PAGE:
Also, Magos Kasen asked...
I am not sure if this has been answered before, but are nickers and bogles hunted as sport sometimes? And are they edible?
Why yes, yes they are, especially by the wealthy sporting sets (and the wild kings of Parthis and eastern Derelands, the brave white-skinned souls of Heilgoland amongst others), and as to their edibility, that would depend entirely on the taste buds and squeamishness of each person, but in a general sense, yes, they are edible. That being said, to the goodly, civilised folk of the Half-Continent such an idea is abhorrent. Great question.

...and sorry that I have once again taken so long to post - too much bookface and getting lost in the writing...


Ali said...

Oh this fills me with map glee. I have a few questions about the zoomable map, if you're willing to sit through pedantry.

Jack Dixon Ryan said...

Very neat indeed. Really puts the Half-Continent into perspective.

D.M. Cornish said...

Ask away Ali!

smudgeon said...

I think I've said this before, but the thing that always annoyed me about Tolkien is he died 30 years before I could ask him any of these kinds of questions (ie. who lives in the other bits of the map?).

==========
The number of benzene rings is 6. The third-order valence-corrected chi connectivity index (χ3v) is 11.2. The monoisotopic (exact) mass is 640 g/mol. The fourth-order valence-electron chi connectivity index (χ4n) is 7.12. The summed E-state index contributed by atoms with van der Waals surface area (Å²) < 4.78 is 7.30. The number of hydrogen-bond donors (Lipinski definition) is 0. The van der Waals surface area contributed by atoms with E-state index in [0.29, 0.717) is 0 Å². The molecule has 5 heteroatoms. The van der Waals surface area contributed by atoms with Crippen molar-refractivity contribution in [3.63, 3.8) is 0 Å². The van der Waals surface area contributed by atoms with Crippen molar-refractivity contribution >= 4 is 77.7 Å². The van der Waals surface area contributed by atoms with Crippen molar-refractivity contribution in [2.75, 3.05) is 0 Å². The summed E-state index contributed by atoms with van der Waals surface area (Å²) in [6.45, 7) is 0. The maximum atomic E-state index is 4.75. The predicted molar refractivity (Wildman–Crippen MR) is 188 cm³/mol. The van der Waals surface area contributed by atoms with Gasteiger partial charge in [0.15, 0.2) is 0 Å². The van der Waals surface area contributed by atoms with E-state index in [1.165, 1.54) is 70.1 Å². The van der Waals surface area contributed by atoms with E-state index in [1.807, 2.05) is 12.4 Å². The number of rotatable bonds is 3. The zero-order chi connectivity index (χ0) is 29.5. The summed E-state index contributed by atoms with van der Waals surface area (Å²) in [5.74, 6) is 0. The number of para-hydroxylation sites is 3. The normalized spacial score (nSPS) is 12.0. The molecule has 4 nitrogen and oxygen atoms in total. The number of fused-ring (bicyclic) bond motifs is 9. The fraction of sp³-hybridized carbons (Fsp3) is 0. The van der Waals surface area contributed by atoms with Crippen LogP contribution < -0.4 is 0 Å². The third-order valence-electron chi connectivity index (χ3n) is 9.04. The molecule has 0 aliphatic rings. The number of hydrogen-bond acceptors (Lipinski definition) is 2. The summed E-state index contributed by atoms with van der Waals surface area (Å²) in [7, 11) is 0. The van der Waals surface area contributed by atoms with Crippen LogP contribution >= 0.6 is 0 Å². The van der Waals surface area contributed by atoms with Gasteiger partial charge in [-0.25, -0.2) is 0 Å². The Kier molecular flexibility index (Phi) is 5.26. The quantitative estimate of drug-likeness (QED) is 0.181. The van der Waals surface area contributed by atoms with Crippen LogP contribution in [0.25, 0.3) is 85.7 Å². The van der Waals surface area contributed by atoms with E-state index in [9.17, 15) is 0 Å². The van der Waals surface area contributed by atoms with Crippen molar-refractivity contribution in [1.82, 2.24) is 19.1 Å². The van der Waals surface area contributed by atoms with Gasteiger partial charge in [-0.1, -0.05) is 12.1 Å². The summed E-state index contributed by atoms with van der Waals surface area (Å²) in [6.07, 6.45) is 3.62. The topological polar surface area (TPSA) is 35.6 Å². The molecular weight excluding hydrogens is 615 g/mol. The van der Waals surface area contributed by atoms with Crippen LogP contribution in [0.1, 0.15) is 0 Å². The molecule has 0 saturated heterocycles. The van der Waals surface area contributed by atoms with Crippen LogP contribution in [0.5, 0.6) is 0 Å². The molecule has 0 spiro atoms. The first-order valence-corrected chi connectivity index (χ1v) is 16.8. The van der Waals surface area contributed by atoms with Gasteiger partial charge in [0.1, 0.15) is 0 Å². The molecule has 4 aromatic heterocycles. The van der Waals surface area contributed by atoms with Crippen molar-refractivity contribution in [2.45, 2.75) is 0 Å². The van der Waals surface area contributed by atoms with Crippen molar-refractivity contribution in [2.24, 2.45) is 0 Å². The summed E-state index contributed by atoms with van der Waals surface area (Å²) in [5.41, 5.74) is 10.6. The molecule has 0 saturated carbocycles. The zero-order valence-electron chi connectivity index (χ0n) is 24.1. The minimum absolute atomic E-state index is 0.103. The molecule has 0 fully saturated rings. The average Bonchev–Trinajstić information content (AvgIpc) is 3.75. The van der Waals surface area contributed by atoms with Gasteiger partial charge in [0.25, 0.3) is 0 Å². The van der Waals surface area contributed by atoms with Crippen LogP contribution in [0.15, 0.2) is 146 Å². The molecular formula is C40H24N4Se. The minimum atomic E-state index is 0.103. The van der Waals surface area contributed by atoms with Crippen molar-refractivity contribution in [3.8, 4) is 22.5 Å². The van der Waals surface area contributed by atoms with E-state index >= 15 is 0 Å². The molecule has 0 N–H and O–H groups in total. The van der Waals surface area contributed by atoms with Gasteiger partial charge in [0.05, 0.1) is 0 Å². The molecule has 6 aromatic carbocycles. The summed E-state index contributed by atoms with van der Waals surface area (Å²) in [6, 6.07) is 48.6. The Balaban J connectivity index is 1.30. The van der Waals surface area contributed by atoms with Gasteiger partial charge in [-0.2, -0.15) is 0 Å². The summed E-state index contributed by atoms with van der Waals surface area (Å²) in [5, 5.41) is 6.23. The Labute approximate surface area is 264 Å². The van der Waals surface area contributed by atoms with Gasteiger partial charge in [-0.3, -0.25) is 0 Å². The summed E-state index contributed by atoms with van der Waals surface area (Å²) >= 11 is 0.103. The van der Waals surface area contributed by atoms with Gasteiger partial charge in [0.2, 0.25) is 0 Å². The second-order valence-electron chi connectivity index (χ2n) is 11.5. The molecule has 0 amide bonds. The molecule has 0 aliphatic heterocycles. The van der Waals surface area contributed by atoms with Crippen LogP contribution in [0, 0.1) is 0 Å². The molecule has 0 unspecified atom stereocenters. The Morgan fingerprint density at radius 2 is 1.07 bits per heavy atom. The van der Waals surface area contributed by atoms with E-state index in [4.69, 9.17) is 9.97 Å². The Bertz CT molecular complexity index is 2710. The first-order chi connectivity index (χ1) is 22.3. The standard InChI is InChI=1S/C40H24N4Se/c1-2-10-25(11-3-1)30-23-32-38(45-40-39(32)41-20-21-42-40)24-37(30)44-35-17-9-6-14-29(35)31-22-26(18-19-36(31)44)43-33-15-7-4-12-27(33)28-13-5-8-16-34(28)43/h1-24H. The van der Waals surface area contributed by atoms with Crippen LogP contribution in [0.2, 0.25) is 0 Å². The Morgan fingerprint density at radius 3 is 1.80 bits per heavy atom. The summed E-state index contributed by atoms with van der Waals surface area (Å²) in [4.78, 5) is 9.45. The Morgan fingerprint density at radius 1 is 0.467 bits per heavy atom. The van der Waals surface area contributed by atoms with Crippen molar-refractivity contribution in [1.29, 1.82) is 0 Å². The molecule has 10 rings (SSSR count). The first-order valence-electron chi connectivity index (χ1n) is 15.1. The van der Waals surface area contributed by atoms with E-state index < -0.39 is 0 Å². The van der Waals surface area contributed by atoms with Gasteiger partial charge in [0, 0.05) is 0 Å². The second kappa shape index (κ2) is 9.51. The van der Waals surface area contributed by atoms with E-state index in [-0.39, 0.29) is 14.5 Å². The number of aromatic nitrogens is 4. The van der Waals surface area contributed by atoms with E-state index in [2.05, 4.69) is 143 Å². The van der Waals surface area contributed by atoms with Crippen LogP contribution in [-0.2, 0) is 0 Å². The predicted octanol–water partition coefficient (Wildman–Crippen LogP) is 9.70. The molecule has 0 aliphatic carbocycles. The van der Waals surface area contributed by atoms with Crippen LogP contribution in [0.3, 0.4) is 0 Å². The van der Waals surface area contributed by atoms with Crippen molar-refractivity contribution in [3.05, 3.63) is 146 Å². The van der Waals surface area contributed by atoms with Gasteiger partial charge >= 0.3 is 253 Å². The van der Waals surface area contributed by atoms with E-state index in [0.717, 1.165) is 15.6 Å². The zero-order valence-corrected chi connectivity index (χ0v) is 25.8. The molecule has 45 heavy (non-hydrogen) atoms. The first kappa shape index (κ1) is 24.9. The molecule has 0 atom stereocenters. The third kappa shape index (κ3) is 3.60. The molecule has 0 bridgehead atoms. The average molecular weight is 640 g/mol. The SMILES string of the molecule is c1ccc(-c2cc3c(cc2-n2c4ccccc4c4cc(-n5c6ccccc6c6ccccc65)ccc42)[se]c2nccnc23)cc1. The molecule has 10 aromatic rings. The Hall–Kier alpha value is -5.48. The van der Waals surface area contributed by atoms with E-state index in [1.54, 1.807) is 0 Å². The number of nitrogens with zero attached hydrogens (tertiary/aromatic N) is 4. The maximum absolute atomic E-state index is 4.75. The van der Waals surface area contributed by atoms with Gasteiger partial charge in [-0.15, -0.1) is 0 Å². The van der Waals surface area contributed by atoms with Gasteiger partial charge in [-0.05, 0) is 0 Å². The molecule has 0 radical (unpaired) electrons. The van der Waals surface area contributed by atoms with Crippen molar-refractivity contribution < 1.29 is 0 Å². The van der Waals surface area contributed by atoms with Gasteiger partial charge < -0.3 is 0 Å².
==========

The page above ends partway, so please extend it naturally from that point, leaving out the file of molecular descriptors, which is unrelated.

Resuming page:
Bless you Mr Cornish for being so forthcoming with answers to all our questions...

Anonymous said...

Location #4.. Elizabeth?!
Mr Ip

Aphrodine said...

*raises hand* Oooh! Oooh! Me! Me! I have a question!!

In this blog entry ( you mentioned the Spider Queen. You said that she rules from the Spinningwood in the Undermeer on the south-eastern banks of Slithermeer Swamp.

I'm having trouble finding it on the map. May you please direct me in the right direction?

monday said...

oo! oo! oo! I love maps! :D now I can pick where I want to live...

pearl said...

I have a question~~ how often does the Half-Continent get visitors from other countries and vice versa? Is it common to see a, say, Neninian to appear in the HC?